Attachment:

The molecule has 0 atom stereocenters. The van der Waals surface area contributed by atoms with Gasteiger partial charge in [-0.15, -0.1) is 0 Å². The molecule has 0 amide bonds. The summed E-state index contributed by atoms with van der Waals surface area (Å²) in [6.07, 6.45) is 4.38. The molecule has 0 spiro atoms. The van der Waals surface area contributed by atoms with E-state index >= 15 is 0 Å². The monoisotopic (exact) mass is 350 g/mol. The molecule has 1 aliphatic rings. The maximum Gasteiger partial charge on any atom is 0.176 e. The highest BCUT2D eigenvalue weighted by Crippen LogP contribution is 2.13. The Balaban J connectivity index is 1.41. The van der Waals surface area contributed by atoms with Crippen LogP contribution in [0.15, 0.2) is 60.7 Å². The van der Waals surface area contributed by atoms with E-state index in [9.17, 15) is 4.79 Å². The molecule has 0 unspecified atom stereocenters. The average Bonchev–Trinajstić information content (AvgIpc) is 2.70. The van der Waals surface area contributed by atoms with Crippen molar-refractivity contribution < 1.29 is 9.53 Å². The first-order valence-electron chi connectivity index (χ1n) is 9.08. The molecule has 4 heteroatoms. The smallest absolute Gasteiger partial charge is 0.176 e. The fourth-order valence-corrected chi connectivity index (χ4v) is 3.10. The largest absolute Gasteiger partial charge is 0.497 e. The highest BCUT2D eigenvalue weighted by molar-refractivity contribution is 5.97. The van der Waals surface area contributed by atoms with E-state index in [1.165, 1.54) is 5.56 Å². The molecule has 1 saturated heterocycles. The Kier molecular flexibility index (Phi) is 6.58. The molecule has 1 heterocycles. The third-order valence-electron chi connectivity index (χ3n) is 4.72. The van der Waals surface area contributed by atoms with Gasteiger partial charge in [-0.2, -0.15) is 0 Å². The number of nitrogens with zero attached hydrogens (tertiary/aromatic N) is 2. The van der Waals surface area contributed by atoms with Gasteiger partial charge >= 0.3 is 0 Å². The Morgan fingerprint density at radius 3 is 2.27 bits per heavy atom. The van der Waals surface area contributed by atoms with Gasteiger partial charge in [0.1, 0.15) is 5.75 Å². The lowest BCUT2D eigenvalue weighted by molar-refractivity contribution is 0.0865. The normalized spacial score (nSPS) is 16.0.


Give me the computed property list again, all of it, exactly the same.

The molecule has 0 atom stereocenters. The van der Waals surface area contributed by atoms with Gasteiger partial charge in [-0.15, -0.1) is 0 Å². The molecule has 0 amide bonds. The summed E-state index contributed by atoms with van der Waals surface area (Å²) in [6.07, 6.45) is 4.38. The molecule has 0 spiro atoms. The van der Waals surface area contributed by atoms with E-state index >= 15 is 0 Å². The monoisotopic (exact) mass is 350 g/mol. The molecule has 1 aliphatic rings. The maximum Gasteiger partial charge on any atom is 0.176 e. The highest BCUT2D eigenvalue weighted by Crippen LogP contribution is 2.13. The Balaban J connectivity index is 1.41. The van der Waals surface area contributed by atoms with Crippen LogP contribution in [0.15, 0.2) is 60.7 Å². The van der Waals surface area contributed by atoms with E-state index in [9.17, 15) is 4.79 Å². The molecule has 0 unspecified atom stereocenters. The average Bonchev–Trinajstić information content (AvgIpc) is 2.70. The van der Waals surface area contributed by atoms with Crippen molar-refractivity contribution < 1.29 is 9.53 Å². The first-order valence-electron chi connectivity index (χ1n) is 9.08. The molecule has 4 heteroatoms. The smallest absolute Gasteiger partial charge is 0.176 e. The fourth-order valence-corrected chi connectivity index (χ4v) is 3.10. The largest absolute Gasteiger partial charge is 0.497 e. The highest BCUT2D eigenvalue weighted by molar-refractivity contribution is 5.97. The van der Waals surface area contributed by atoms with E-state index in [1.165, 1.54) is 5.56 Å². The molecule has 1 saturated heterocycles. The Kier molecular flexibility index (Phi) is 6.58. The molecule has 1 heterocycles. The third-order valence-electron chi connectivity index (χ3n) is 4.72. The van der Waals surface area contributed by atoms with Gasteiger partial charge in [-0.2, -0.15) is 0 Å². The number of nitrogens with zero attached hydrogens (tertiary/aromatic N) is 2. The van der Waals surface area contributed by atoms with Gasteiger partial charge >= 0.3 is 0 Å². The Morgan fingerprint density at radius 3 is 2.27 bits per heavy atom. The van der Waals surface area contributed by atoms with Gasteiger partial charge in [0.1, 0.15) is 5.75 Å². The lowest BCUT2D eigenvalue weighted by molar-refractivity contribution is 0.0865. The normalized spacial score (nSPS) is 16.0.